Makes Richard Chase look like a naughty schoolboy, doesn't it?

But does that make Richard Nixon Evil ? Because of what I wrote in my first post I am still going to say no, it does not, even though it would seem to fit with Brian Masters' definition with which I largely agree. I just don't think it is acceptable to attribute a human act to evil, because that is a cop-out, a denigration of our duty to accept responsibility for our acts.

The same thing is seen in many murder cases; one that springs immediately to mind is Ted Bundy. When he was on trial in Florida and about to be sentenced he said, the person responsible for the killings was "not someone in the courtroom today". He was not trying to claim that his body had not performed the acts, but that the person who inhabited that body was not the real him. This is called disassociation and is also evidenced by many murderers talking about their acts in the third person. Denis Nilsen, in interview with the police, said that he would wake up in the morning to find that "it" had hapened again, that he had another (dead) flatmate to keep him company, as though the man who woke up in the morning were not the same man who had strangled someone last night. There is some evidence that even his dog "Bleep" was able to tell the difference between these two persanalities, but that does not, in my view, absolve Nilsen of the responsibility for his acts.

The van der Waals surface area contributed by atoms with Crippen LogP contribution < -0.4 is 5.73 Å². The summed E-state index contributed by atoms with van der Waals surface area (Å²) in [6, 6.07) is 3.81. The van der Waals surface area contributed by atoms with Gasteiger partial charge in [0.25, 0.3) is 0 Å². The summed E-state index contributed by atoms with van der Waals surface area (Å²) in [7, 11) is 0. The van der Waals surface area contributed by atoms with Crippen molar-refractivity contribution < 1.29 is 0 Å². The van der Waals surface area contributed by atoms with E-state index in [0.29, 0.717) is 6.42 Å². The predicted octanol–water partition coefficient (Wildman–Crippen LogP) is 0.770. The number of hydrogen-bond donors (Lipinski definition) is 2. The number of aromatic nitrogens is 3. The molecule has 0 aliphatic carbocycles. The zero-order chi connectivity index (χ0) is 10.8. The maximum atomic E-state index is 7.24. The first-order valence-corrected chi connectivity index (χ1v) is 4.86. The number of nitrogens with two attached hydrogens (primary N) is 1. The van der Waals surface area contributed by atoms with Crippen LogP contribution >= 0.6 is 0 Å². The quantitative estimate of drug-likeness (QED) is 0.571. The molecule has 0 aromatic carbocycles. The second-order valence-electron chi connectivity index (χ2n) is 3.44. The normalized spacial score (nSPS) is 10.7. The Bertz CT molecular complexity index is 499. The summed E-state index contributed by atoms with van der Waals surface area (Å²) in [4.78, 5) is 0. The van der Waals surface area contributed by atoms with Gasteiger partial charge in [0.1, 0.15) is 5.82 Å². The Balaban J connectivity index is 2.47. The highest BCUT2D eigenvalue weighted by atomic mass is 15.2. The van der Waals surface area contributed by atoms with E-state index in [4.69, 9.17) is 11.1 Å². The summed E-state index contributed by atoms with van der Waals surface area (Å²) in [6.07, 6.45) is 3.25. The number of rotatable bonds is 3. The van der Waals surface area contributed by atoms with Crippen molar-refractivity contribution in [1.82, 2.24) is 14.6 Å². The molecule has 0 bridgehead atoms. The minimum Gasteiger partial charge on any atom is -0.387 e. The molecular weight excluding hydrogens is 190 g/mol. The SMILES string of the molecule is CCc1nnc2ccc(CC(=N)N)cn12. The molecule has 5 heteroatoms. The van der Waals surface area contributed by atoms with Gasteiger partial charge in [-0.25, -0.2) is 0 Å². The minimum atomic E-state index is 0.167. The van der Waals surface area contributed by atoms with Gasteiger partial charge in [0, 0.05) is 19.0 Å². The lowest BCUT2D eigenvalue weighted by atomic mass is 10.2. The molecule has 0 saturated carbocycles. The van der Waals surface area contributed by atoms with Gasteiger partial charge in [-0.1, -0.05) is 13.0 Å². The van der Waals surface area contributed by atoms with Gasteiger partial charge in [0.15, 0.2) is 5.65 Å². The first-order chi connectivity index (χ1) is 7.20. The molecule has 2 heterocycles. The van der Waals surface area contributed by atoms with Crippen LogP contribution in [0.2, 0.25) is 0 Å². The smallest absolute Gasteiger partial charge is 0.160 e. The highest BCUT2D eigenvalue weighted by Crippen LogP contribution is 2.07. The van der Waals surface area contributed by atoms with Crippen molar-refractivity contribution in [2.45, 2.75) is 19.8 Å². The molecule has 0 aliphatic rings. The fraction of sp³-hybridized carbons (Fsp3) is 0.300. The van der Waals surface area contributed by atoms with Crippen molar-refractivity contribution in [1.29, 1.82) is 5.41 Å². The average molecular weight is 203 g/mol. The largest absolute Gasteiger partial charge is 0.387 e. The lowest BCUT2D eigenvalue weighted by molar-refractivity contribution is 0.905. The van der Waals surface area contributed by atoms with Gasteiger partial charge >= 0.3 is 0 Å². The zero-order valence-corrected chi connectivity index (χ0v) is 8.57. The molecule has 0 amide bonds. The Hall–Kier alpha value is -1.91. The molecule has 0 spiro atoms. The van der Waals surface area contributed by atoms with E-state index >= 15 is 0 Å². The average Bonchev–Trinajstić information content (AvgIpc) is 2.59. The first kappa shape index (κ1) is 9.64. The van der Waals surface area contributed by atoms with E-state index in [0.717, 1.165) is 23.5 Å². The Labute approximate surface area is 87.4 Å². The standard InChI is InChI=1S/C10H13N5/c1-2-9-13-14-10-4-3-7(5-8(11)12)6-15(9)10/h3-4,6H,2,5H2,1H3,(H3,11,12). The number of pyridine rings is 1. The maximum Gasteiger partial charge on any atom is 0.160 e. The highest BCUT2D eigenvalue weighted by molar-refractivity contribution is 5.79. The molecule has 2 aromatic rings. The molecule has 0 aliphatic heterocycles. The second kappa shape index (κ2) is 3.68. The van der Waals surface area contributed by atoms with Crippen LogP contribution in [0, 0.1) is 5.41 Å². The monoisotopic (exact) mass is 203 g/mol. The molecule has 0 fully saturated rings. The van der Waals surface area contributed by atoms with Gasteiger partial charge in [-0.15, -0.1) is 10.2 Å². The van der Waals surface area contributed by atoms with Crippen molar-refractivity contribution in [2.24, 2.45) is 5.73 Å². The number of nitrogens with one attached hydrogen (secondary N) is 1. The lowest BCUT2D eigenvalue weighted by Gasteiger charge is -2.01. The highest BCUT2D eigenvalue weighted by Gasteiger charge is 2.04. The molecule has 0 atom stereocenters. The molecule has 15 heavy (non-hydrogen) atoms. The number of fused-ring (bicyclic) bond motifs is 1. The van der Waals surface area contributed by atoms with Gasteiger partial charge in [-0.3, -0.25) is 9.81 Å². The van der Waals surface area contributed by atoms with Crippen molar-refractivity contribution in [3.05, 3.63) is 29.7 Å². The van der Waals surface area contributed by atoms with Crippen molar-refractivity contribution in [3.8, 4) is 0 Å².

So the answer to your question is no, I cannot give you an example of someone who is (or was) evil.
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Old 2006-02-18, 18:06   #9
M29
 
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Interesting.

I would have chosen Lyndon Johnson and the Gulf of Tonkin Incident over Richard Nixon.

Thanks for providing St. Augustine 's definition. It works for me, although "wicked" came to mind.

Minor Richard Chase fact checks: http://www.crimelibrary.com/serial_k...e/index_1.html

Quote:
much of it in indiscriminate carpet-bombing raids killing 600,000 Cambodians
Could you please site your source? I believe that this is the likely toll from the Cambodian Civil War.